Step 3: Obtain a Bachelor’s Degree (Two to Four Years)

Individuals who wish to become kinesiologists are advised to obtain a four-year degree from an accredited university. This qualification will be the single biggest factor in improving their chances of employment in the field later on. There are quite a few degrees available today that qualify for a career in kinesiology, several which are geared toward specific areas of interest.

New York Institute of Technology

New York Institute of Technology offers a bachelor of exercise science, with a concentration in exercise physiology. NYIT’s offering is at the higher end of the spectrum as far as price is concerned. Still, graduating students will benefit from an education geared toward a career in athletics or physical therapy. NYIT also offers extensive tie-ins with the university’s college of osteopathy.

  • Location: Long Island, New York
  • Accreditation: Higher Learning Commission
  • Expected Time to Completion: four years
  • Estimated Tuition: $39,960 per year for full-time resident and non-resident students

Northern Vermont University

This University is located in rural northern Vermont and offers a bachelor of science in exercise science. NVU’s offering is geared towards people with an orientation to working in physical therapy, sports medicine and athletics instruction, but emphasizes a broad instruction base.

The university’s exercise science program is heavy on experience, and according to the school, its graduates can obtain their degrees with up to two years of concurrent work experience. NVU’s bachelor’s program also makes graduates eligible to participate in advanced certifications offered by the American College of Sports Medicine.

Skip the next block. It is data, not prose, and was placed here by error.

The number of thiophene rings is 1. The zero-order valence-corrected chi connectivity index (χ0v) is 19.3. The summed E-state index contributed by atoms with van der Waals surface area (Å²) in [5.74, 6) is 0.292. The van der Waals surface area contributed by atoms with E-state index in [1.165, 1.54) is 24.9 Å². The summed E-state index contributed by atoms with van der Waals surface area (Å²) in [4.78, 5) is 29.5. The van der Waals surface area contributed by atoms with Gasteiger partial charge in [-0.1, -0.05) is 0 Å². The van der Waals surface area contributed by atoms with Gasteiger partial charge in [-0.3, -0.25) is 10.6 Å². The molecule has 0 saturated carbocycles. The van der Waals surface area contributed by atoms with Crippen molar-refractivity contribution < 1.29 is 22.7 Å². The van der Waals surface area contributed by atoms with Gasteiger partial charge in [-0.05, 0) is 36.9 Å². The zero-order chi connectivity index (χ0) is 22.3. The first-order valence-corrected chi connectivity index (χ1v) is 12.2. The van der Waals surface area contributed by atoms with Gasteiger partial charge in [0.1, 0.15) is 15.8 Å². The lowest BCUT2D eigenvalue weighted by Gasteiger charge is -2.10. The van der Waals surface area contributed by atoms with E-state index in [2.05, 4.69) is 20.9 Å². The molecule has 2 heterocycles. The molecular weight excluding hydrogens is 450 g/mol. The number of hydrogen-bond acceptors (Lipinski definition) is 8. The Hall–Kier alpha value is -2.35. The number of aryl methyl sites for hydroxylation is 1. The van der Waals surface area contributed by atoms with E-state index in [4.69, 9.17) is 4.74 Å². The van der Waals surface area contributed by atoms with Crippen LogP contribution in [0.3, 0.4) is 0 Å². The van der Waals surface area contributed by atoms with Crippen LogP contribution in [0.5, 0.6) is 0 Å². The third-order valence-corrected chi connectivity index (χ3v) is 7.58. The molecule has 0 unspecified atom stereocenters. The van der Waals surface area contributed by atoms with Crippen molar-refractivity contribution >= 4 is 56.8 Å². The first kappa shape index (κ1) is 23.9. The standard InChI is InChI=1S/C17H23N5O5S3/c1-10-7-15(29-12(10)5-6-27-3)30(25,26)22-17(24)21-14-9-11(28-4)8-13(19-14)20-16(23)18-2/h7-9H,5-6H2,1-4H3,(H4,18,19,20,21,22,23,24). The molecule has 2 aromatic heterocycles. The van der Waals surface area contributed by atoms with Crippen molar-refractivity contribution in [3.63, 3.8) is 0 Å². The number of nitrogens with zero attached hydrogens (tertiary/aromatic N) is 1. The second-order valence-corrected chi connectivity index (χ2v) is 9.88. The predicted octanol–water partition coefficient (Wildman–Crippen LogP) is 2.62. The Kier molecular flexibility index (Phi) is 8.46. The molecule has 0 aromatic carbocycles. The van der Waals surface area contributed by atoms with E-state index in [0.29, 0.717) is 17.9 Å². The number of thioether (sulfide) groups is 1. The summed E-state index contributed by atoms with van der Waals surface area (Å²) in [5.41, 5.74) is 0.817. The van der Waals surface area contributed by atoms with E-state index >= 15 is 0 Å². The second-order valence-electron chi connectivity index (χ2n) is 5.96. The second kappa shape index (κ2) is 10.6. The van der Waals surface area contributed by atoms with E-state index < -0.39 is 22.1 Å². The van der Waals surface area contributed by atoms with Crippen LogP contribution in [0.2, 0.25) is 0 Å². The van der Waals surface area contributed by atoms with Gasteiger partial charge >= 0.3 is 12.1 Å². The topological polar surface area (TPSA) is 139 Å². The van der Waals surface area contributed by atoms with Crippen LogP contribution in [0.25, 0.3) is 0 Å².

• Location: Johnson, Vermont
  • Accreditation: New England Commission of Higher Education (NECHE)
  • Expected Time to Completion: four years
  • Estimated Tuition: Resident ($483 per credit); non-resident ($1,070 per credit)

San Jose State University

San Jose State University is located in the city of the same name in sunny California. Out of the degree programs discussed in this article, San Jose offers some of the greatest plans to its prospective students, with a specific concentration to each. Currently, these are the following:

  • Exercise and fitness specialist
  • Rehabilitation science
  • Inclusive physical activities in communities
  • Sport management and culture

San Jose State University offers affordable fees for in-state students and gets consistently high rankings as one of the best regional universities in the country.

  • Location: San Jose, California
  • Accreditation: WASC Senior College and University Commission (WSCUC)
  • Expected Time to Completion: four years
  • Estimated Tuition: Resident ($7,852 per year); non-resident ($19,732 per year)

Texas A&M University

Texas A&M is another great choice for prospective students interested in having some choice and flexibility in their degree plan when it comes to finding something in the realm of kinesiology that fits their profile and interests. These are the degrees currently offered by Texas A&M’s kinesiology and sports department:

  • Kinesiology with a concentration in motor behavior
  • Kinesiology with a concentration in basic exercise physiology
  • Kinesiology with a concentration in applied exercise physiology
  • Kinesiology & MS in athletic training
  • Kinesiology
  • Sport management